Marathi is an Indo-European language having over 70 million native speakers people in (predominantly) Maharashtra India. Marathi, like many other Indo-Aryan languages, evolved from early forms of Prakrit, which itself is a subset of Sanskrit, one of the most ancient languages of the world.
Sanskrit dictionarySource: DDSA: The practical Sanskrit-English dictionary
Mauna (मौन).—[munerbhāvaḥ aṇ]
1) Silence, taciturnity; विभूषणं मौनमपण्डितानाम् (vibhūṣaṇaṃ maunamapaṇḍitānām) Bhartṛhari 2.7; मौनं सर्वार्थसाधनम् (maunaṃ sarvārthasādhanam) 'open your lips'; मौनं समाचर (maunaṃ samācara) 'hold your tongue'.
2) The unblooming state (apraphullībhāva); गुञ्जति मञ्जु मिलिन्दे मा मालति मौनमुपयासीः (guñjati mañju milinde mā mālati maunamupayāsīḥ) Bv.1.19.
Derivable forms: maunam (मौनम्).Source: Cologne Digital Sanskrit Dictionaries: Edgerton Buddhist Hybrid Sanskrit Dictionary
Mauna (मौन).—[, read maula, q.v., Laṅkāvatāra-sūtra 16.14.]Source: Cologne Digital Sanskrit Dictionaries: Shabda-Sagara Sanskrit-English Dictionary
(-naṃ) Silence, taciturnity. E. muni a sage, (who practises,) aṇ aff.Source: Cologne Digital Sanskrit Dictionaries: Benfey Sanskrit-English Dictionary
Mauna (मौन).—i. e. muni + a, n. Silence, taciturnity, [Hitopadeśa] i. [distich] 134, M.M.; [Pañcatantra] iv. [distich] 51.Source: Cologne Digital Sanskrit Dictionaries: Cappeller Sanskrit-English Dictionary
Mauna (मौन).—[neuter] the condition of a Muni or holy sage; silence.Source: Cologne Digital Sanskrit Dictionaries: Monier-Williams Sanskrit-English Dictionary
1) Mauna (मौन):—m. ([from] muni) a [patronymic] [Āśvalāyana-śrauta-sūtra]
2) [plural] Name of a dynasty, [Viṣṇu-purāṇa]
3) n. the office or position of a Muni or holy sage, [Śatapatha-brāhmaṇa; Mahābhārata]
4) silence, taciturnity, [Chāndogya-upaniṣad; Manu-smṛti; Mahābhārata etc.] (maunaṃ with √kṛ, or vi-√dhā or sam-ā-√car, to observe silence, hold one’s tongue).Source: Cologne Digital Sanskrit Dictionaries: Yates Sanskrit-English Dictionary
Mauna (मौन):—(naṃ) 1. n. Silence.Source: DDSA: Paia-sadda-mahannavo; a comprehensive Prakrit Hindi dictionary (S)
[Sanskrit to German]
Sanskrit, also spelled संस्कृतम् (saṃskṛtam), is an ancient language of India commonly seen as the grandmother of the Indo-European language family (even English!). Closely allied with Prakrit and Pali, Sanskrit is more exhaustive in both grammar and terms and has the most extensive collection of literature in the world, greatly surpassing its sister-languages Greek and Latin.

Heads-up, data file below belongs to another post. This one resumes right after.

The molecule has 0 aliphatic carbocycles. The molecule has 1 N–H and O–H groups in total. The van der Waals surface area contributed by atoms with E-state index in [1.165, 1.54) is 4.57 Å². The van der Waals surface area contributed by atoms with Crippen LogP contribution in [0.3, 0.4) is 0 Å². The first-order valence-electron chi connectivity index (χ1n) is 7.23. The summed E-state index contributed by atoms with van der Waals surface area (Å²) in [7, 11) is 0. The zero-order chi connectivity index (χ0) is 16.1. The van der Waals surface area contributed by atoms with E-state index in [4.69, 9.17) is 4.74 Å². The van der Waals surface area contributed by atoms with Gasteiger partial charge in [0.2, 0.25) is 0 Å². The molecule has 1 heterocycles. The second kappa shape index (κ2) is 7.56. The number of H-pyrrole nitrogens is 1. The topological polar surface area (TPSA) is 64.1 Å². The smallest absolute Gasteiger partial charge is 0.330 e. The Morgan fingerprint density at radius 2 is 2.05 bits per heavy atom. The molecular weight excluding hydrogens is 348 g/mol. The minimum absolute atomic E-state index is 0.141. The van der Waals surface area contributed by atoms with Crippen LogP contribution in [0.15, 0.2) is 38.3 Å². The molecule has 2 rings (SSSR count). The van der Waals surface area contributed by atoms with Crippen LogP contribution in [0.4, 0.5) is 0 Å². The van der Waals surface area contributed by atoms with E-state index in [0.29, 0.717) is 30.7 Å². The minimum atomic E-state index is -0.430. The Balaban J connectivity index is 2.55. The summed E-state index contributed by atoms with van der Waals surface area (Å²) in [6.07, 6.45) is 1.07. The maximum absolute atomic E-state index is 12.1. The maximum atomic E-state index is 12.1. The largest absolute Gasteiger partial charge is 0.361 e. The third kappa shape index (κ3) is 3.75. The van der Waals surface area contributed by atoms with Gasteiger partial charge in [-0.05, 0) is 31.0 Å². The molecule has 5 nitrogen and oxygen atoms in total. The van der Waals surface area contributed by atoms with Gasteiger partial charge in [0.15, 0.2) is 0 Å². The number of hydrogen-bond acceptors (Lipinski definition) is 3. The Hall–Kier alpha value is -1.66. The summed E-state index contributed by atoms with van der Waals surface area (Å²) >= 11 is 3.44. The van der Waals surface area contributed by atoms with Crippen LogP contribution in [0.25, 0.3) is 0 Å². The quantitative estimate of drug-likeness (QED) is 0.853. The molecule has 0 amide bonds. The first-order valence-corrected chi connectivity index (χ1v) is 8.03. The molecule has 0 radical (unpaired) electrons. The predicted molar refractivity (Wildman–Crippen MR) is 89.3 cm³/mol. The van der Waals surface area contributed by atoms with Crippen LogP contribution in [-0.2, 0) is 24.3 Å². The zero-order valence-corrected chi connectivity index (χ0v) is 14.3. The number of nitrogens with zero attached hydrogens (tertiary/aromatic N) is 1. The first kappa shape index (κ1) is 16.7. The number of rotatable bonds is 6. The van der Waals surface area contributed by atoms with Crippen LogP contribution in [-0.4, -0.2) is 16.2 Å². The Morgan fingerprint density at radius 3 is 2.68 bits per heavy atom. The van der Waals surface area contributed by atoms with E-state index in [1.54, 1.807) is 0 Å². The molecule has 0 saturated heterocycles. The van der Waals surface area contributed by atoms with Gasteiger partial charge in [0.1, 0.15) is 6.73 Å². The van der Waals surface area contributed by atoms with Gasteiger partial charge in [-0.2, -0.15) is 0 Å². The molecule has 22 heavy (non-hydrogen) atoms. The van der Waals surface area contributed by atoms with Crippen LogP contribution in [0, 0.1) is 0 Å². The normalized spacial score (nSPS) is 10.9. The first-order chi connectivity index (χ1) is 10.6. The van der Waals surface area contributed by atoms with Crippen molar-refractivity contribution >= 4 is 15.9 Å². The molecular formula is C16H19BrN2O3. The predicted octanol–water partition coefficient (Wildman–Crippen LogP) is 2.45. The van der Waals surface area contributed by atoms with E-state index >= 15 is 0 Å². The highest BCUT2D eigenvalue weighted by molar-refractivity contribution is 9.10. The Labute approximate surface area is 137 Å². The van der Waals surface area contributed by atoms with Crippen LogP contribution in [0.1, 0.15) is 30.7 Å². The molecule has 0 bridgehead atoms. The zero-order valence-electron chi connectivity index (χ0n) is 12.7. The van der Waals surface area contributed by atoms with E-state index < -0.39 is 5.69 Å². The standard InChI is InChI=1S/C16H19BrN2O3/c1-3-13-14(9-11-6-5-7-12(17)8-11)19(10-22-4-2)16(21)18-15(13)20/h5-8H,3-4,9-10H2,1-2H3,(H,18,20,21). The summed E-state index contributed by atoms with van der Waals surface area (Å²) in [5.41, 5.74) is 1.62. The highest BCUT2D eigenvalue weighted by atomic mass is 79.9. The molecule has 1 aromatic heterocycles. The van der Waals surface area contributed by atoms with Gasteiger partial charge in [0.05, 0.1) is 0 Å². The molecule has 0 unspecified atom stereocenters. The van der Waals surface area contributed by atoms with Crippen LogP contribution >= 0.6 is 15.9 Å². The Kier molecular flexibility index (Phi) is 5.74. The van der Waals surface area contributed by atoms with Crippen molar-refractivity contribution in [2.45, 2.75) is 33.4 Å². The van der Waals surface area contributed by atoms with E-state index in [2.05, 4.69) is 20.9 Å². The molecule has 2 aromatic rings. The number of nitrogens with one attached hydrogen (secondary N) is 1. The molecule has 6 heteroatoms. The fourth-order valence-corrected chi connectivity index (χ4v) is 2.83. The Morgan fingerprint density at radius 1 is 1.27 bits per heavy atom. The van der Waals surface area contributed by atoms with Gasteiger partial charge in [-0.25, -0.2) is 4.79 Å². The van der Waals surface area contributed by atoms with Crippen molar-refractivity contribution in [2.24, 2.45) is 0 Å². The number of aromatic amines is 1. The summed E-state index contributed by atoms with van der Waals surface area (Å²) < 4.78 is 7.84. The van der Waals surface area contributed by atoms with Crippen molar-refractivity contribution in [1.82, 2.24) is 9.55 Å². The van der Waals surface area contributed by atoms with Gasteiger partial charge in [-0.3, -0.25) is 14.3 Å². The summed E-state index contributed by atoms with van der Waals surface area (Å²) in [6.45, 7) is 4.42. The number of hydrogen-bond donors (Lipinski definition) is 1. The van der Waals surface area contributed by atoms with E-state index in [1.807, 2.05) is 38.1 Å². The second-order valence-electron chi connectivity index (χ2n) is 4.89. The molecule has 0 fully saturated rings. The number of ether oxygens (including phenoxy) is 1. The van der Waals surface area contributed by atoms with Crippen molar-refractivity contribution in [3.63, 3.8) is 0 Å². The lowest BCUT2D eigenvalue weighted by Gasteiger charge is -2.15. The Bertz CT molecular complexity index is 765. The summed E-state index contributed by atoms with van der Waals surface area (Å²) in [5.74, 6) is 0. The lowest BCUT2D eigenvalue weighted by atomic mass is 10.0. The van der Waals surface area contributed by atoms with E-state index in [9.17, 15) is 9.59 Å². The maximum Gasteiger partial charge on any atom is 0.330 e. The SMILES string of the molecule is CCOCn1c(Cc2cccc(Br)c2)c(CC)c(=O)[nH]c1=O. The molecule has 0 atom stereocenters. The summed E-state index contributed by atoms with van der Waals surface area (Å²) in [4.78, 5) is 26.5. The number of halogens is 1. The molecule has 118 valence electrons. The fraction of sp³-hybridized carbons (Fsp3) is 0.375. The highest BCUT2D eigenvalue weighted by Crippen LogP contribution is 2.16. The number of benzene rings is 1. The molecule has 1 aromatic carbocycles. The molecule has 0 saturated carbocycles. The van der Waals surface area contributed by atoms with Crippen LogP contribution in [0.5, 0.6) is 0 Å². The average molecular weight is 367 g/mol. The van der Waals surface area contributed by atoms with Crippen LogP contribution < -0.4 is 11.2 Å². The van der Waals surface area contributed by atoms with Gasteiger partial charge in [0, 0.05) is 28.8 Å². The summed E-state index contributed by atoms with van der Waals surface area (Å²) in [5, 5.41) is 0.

Hindi dictionarySource: DDSA: A practical Hindi-English dictionary
Mauna (मौन) [Also spelled maun]:—(a) mum, quiet, quiescent, silent, speechless, mute; tacit; (nm) silence, quiescence; —[bhaṃga] breaking the spell of silence; speaking out; —[mudrā] quiescence, adoption of silence; —[vrata] a vow to keep quiet, to adopt silence; ~[vrata/vratadhārī] one who has taken a vow for silence; —[sammati] tacit concurrence; [maunaṃ sammati lakṣaṇam] quiescence reflects tacit concurrence, silence is half-consent; —[toḍanā] to break a (prolonged) spell of silence, to break one’s silence; —[lenā/-sādhanā] to observe silence, to take a vow to keep silence.
Kannada-English dictionarySource: Alar: Kannada-English corpus
1) [noun] the state or fact of keeping silent; a refraining from speech or from making noise.
2) [noun] the period during which one refrains from talking as a religious vow.
3) [noun] absence of sound; silence.
4) [noun] speechlessness caused by the agony of being separated from one’s lover.
Kannada is a Dravidian language (as opposed to the Indo-European language family) mainly spoken in the southwestern region of India.
See also (Relevant definitions)
Starts with (+7): Mauna bhatta, Maunabhatta, Maunacamiyar, Maunadharin, Maunagauri, Maunagol, Maunagopala, Maunaikadashi, Maunaikadashikatha, Maunakalaha, Maunamantrasutra, Maunamantravabodha, Maunamgol, Maunamudra, Maunamudre, Maunasammati, Maunasutra, Maunatapasya, Maunatyaga, Maunavadu.
Full-text (+75): Maunin, Maunavrata, Maunya, Vimuktamaunam, Maunamantravabodha, Maunabhatta, Mavunam, Maunamudra, Mona, Anicin, Baddhamauna, Maunavratadhara, Maunavratadharin, Maunavratin, Maunagopala, Maunasutra, Maunadharin, Maunatyaga, Amuncant, Maunavritti.
Search found 45 books and stories containing Mauna, Māūna; (plurals include: Maunas, Māūnas). You can also click to the full overview containing English textual excerpts. Below are direct links for the most relevant articles:
Chandogya Upanishad (english Translation) (by Swami Lokeswarananda)
Shrimad Bhagavad-gita (by Narayana Gosvami)
Verse 10.38 < [Chapter 10 - Vibhūti-yoga (appreciating the opulences of the Supreme Lord)]
Verse 17.16 < [Chapter 17 - Śraddhā-traya-vibhāga-yoga]
Verse 9.11 < [Chapter 9 - Rāja-guhya-yoga (Yoga through the most Confidential Knowledge)]
Sahitya-kaumudi by Baladeva Vidyabhushana (by Gaurapada Dāsa)
Bhajana-Rahasya (by Srila Bhaktivinoda Thakura Mahasaya)
Mimamsa interpretation of Vedic Injunctions (Vidhi) (by Shreebas Debnath)
Chandogya Upanishad (Madhva commentary) (by Srisa Chandra Vasu)